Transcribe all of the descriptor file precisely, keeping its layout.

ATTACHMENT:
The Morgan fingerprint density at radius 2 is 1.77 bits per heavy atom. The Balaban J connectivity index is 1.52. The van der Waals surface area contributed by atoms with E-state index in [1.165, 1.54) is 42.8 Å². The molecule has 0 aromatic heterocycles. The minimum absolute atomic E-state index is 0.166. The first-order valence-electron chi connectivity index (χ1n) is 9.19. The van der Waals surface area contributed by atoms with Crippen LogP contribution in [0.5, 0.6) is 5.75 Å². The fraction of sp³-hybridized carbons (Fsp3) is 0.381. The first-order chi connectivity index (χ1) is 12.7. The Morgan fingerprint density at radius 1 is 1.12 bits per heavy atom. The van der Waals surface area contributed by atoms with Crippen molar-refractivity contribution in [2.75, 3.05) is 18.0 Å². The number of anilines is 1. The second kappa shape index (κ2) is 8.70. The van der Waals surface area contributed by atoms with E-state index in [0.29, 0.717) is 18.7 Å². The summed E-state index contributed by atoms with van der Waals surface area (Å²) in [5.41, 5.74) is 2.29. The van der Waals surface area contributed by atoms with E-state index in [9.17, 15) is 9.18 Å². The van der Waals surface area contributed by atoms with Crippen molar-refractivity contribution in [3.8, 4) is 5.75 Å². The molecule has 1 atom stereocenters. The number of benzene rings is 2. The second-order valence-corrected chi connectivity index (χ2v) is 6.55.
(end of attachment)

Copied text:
The Morgan fingerprint density at radius 2 is 1.77 bits per heavy atom. The Balaban J connectivity index is 1.52. The van der Waals surface area contributed by atoms with E-state index in [1.165, 1.54) is 42.8 Å². The molecule has 0 aromatic heterocycles. The minimum absolute atomic E-state index is 0.166. The first-order valence-electron chi connectivity index (χ1n) is 9.19. The van der Waals surface area contributed by atoms with Crippen LogP contribution in [0.5, 0.6) is 5.75 Å². The fraction of sp³-hybridized carbons (Fsp3) is 0.381. The first-order chi connectivity index (χ1) is 12.7. The Morgan fingerprint density at radius 1 is 1.12 bits per heavy atom. The van der Waals surface area contributed by atoms with Crippen molar-refractivity contribution in [2.75, 3.05) is 18.0 Å². The number of anilines is 1. The second kappa shape index (κ2) is 8.70. The van der Waals surface area contributed by atoms with E-state index in [0.29, 0.717) is 18.7 Å². The summed E-state index contributed by atoms with van der Waals surface area (Å²) in [5.41, 5.74) is 2.29. The van der Waals surface area contributed by atoms with E-state index in [9.17, 15) is 9.18 Å². The van der Waals surface area contributed by atoms with Crippen molar-refractivity contribution in [3.8, 4) is 5.75 Å². The molecule has 1 atom stereocenters. The number of benzene rings is 2. The second-order valence-corrected chi connectivity index (χ2v) is 6.55.